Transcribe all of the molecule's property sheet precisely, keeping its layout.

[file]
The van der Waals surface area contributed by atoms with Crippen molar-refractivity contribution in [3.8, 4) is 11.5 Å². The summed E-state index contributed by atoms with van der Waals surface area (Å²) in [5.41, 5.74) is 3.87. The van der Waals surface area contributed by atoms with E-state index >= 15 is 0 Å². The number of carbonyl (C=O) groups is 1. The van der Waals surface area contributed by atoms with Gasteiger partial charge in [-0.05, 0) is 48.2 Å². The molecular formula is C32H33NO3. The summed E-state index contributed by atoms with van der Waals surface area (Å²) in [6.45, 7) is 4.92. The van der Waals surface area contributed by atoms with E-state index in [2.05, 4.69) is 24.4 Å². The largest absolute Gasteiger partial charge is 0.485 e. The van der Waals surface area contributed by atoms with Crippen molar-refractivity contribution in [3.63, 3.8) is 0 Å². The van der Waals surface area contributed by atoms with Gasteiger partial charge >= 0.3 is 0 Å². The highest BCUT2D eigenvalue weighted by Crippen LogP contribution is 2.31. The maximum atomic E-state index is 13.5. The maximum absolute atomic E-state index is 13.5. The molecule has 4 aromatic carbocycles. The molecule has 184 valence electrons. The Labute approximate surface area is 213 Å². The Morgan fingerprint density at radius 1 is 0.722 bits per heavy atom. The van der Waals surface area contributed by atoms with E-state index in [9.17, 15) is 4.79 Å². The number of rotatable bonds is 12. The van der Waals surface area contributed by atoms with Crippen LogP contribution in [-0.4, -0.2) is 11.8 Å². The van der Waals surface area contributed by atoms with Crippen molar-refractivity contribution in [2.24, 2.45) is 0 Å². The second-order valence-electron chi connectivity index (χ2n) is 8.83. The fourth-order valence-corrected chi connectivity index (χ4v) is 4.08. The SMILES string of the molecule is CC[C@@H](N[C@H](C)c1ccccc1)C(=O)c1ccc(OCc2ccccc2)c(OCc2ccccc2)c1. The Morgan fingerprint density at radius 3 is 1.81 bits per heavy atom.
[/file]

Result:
The van der Waals surface area contributed by atoms with Crippen molar-refractivity contribution in [3.8, 4) is 11.5 Å². The summed E-state index contributed by atoms with van der Waals surface area (Å²) in [5.41, 5.74) is 3.87. The van der Waals surface area contributed by atoms with E-state index >= 15 is 0 Å². The number of carbonyl (C=O) groups is 1. The van der Waals surface area contributed by atoms with Gasteiger partial charge in [-0.05, 0) is 48.2 Å². The molecular formula is C32H33NO3. The summed E-state index contributed by atoms with van der Waals surface area (Å²) in [6.45, 7) is 4.92. The van der Waals surface area contributed by atoms with E-state index in [2.05, 4.69) is 24.4 Å². The largest absolute Gasteiger partial charge is 0.485 e. The van der Waals surface area contributed by atoms with Crippen molar-refractivity contribution in [3.63, 3.8) is 0 Å². The van der Waals surface area contributed by atoms with Gasteiger partial charge >= 0.3 is 0 Å². The highest BCUT2D eigenvalue weighted by Crippen LogP contribution is 2.31. The maximum atomic E-state index is 13.5. The maximum absolute atomic E-state index is 13.5. The molecule has 4 aromatic carbocycles. The molecule has 184 valence electrons. The Labute approximate surface area is 213 Å². The Morgan fingerprint density at radius 1 is 0.722 bits per heavy atom. The van der Waals surface area contributed by atoms with E-state index in [9.17, 15) is 4.79 Å². The number of rotatable bonds is 12. The van der Waals surface area contributed by atoms with Crippen LogP contribution in [-0.4, -0.2) is 11.8 Å². The van der Waals surface area contributed by atoms with Crippen molar-refractivity contribution in [2.24, 2.45) is 0 Å². The second-order valence-electron chi connectivity index (χ2n) is 8.83. The fourth-order valence-corrected chi connectivity index (χ4v) is 4.08. The SMILES string of the molecule is CC[C@@H](N[C@H](C)c1ccccc1)C(=O)c1ccc(OCc2ccccc2)c(OCc2ccccc2)c1. The Morgan fingerprint density at radius 3 is 1.81 bits per heavy atom.